Okay, I think I've rambled on enough for one post. Check back later for part two (3rd drafts: Scene by Scene).

Happy Hump day everyone!


Kailia Sage said...

on the case of just putting the book away and looking at it some time later is exactly what I have done and I am working on another projects plot!

Demon Hunter said...

Thanks for sharing, Kalayna. This is very helpful because every writer is different and I like to incorporate different things that work for me.

Excellent stuff. I'm going to try your technique to see if it works for me. ;-)

Anonymous said...
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Cher Green said...


Thank you so much for sharing this with us. It should come in helpful when I pull out my Nano mess and begin running through it.

I'm in the process now of dissecting another's book to get more insight on the process.

Actually, that was the question I had asked during Nano. You had refered to dissecting other's work and I wondered what process you used to do so.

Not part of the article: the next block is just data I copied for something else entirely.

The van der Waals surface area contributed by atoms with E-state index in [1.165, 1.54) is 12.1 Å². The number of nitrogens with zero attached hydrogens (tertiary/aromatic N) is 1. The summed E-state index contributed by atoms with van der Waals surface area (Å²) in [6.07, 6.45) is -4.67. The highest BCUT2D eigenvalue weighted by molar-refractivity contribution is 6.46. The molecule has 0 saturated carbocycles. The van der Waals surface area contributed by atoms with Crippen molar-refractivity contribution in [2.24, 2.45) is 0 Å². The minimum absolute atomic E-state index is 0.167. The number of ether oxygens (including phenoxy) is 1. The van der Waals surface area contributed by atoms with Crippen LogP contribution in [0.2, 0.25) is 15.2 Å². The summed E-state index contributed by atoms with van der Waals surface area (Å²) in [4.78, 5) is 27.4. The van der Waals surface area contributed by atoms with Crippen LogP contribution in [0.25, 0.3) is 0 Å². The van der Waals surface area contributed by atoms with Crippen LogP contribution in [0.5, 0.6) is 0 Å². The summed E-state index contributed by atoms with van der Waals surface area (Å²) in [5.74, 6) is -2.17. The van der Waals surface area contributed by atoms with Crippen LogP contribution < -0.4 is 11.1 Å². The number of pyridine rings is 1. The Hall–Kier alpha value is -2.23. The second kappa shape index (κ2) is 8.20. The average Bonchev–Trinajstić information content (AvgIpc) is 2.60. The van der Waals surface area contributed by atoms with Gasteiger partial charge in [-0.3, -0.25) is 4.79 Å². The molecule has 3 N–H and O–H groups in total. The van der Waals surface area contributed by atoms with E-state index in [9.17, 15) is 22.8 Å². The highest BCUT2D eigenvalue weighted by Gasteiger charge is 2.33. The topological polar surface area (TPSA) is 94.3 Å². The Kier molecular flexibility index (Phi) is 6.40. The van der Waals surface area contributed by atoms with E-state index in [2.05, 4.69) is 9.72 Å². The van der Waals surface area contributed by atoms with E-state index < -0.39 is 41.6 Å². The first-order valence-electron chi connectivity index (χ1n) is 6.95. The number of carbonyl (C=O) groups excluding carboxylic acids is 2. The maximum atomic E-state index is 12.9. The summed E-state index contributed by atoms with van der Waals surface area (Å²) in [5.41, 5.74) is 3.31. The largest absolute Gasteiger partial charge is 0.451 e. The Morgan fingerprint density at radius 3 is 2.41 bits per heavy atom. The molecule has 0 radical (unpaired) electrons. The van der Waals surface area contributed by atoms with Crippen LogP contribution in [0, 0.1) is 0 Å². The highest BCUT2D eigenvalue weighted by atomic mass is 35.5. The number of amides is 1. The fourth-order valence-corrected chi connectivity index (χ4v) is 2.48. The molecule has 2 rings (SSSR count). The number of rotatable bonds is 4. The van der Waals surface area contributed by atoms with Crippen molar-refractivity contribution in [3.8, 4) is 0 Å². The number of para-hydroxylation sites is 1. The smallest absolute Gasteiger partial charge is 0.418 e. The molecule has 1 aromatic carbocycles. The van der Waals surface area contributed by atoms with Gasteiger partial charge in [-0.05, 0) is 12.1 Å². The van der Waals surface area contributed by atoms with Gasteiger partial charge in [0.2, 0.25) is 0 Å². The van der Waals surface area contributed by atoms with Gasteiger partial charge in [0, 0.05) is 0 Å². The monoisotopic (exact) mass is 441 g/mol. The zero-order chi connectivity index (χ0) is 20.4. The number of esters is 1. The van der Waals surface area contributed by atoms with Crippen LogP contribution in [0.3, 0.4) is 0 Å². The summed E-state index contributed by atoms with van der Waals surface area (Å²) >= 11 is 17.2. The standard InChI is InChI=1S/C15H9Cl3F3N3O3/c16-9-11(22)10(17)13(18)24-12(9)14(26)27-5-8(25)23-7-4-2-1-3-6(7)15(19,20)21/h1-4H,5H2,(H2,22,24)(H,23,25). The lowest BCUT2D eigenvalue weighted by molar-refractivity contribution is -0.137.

That's okay though. This is great stuff here.

Kalayna Price said...

Good luck with the new project Kailia!

Thank Tyhitia. I hope it helps!

Ah, Cher, sorry. I misunderstood.
As far as dissecting other writer's work, I can never do it on the first run through (at least, not if the book is good.) If you are looking at a book and trying to dissect it just to do it, I recommend that you read it once for pleasure and then, while it is still fresh in your head, re-read asking yourself why, how, and when as you read. Why do I care about this character? How did the author make me care? When did I start to care? . . . Why is this action sequence thrilling? . . . Why can't I put down the book right now? . . . How does she hook me? . . . etc.